Feature Archive

Face Transplants Face Reality

Experts are wary as some surgeons seek to attempt a face transplant -- a procedure that probably isn't what you think it is.

By Daniel DeNoon
WebMD Feature

Reviewed By Michael Smith

Face transplants soon will be a reality. But they aren't what you think they are.

In the movies, a character goes to the doctor and emerges the next day with someone else's face. This leads to complications. Real-life face transplants won't be anything like this. And the real-life risks may be far more serious, says Steven J. Pearlman, MD, president-elect of the American Academy of Facial, Plastic, and Reconstructive Surgery.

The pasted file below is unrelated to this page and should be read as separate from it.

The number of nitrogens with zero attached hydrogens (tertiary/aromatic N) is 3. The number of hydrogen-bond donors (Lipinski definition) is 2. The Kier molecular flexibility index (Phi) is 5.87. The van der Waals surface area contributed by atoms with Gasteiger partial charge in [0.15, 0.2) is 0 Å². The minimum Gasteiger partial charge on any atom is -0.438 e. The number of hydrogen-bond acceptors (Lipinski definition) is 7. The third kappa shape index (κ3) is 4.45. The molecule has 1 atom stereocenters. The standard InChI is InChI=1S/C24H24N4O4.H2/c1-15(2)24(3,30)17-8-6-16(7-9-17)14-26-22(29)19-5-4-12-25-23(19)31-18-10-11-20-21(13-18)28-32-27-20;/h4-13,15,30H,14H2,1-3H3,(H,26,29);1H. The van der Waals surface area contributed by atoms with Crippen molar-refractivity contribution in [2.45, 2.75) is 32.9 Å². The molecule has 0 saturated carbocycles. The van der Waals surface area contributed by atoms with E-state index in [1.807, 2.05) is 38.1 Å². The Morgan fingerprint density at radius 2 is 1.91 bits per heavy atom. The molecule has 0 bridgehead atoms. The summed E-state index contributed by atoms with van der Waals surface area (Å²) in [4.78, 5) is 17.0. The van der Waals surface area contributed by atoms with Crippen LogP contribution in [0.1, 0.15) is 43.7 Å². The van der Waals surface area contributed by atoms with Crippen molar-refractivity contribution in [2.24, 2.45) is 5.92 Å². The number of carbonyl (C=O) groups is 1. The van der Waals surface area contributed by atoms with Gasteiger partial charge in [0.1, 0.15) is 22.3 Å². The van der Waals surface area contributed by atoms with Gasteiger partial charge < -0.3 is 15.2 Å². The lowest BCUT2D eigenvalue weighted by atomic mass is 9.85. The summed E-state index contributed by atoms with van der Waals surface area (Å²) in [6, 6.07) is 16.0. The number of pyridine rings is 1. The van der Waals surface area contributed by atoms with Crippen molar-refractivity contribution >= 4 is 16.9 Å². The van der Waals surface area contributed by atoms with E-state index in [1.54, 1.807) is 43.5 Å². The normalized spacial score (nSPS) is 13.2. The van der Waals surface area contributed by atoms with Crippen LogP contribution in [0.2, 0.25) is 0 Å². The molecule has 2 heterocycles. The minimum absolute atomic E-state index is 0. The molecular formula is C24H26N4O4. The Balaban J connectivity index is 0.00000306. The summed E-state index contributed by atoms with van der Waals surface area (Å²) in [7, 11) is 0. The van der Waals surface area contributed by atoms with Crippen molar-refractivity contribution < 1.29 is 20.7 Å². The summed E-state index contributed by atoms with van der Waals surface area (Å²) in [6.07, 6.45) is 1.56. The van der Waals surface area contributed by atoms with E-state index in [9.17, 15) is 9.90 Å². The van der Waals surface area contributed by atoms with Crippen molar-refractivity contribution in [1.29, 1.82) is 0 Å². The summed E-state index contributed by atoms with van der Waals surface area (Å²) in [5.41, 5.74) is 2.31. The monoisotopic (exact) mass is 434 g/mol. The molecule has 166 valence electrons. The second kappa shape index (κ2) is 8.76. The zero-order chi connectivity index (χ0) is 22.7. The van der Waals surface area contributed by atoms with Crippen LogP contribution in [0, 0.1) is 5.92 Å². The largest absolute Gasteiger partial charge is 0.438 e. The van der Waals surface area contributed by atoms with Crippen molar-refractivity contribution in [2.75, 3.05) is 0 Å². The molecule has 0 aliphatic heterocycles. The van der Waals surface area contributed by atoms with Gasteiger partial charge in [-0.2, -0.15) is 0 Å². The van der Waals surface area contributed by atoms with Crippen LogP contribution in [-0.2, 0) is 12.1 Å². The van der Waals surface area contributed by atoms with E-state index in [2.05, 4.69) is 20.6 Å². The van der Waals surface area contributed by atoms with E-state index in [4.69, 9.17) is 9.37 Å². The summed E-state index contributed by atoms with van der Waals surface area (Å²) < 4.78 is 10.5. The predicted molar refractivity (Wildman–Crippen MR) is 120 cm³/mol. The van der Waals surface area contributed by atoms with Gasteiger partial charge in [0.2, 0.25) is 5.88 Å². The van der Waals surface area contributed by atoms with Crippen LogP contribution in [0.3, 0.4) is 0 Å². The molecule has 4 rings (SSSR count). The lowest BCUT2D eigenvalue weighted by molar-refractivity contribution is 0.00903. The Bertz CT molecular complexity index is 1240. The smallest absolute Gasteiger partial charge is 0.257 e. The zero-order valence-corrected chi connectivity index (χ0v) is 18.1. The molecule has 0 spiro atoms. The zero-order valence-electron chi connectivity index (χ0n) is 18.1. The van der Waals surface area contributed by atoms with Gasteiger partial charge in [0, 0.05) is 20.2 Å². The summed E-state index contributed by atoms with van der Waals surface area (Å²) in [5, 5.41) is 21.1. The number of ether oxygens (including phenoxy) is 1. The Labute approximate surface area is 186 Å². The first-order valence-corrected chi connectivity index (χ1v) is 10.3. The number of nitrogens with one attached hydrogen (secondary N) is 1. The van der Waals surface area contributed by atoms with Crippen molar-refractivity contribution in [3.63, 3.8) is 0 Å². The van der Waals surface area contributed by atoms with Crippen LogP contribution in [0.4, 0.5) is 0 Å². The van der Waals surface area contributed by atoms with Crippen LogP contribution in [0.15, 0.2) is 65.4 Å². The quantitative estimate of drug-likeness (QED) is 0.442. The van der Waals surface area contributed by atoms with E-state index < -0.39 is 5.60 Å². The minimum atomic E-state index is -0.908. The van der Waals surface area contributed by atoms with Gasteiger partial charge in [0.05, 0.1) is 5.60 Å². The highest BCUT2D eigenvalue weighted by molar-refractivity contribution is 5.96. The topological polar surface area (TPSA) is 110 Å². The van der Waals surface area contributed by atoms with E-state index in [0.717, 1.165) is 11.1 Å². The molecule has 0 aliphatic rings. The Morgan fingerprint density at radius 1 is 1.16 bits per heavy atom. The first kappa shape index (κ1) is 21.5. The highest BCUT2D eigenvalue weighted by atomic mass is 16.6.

"This is nothing at all like the illusion -- or delusion -- of swapping a face with someone else's," Pearlman tells WebMD. "It will never be a cosmetic procedure. The operation itself is a potentially fatal procedure because of the risk of rejection, life-long immune suppression, and the potential for life-threatening infections even if there is no graft rejection."

Face Transplant: The Reality

Face transplants would work much like other organ transplants. The family of a deceased person would donate that person's face to a needy patient. But after the transplant, the recipient would not look like the donor.


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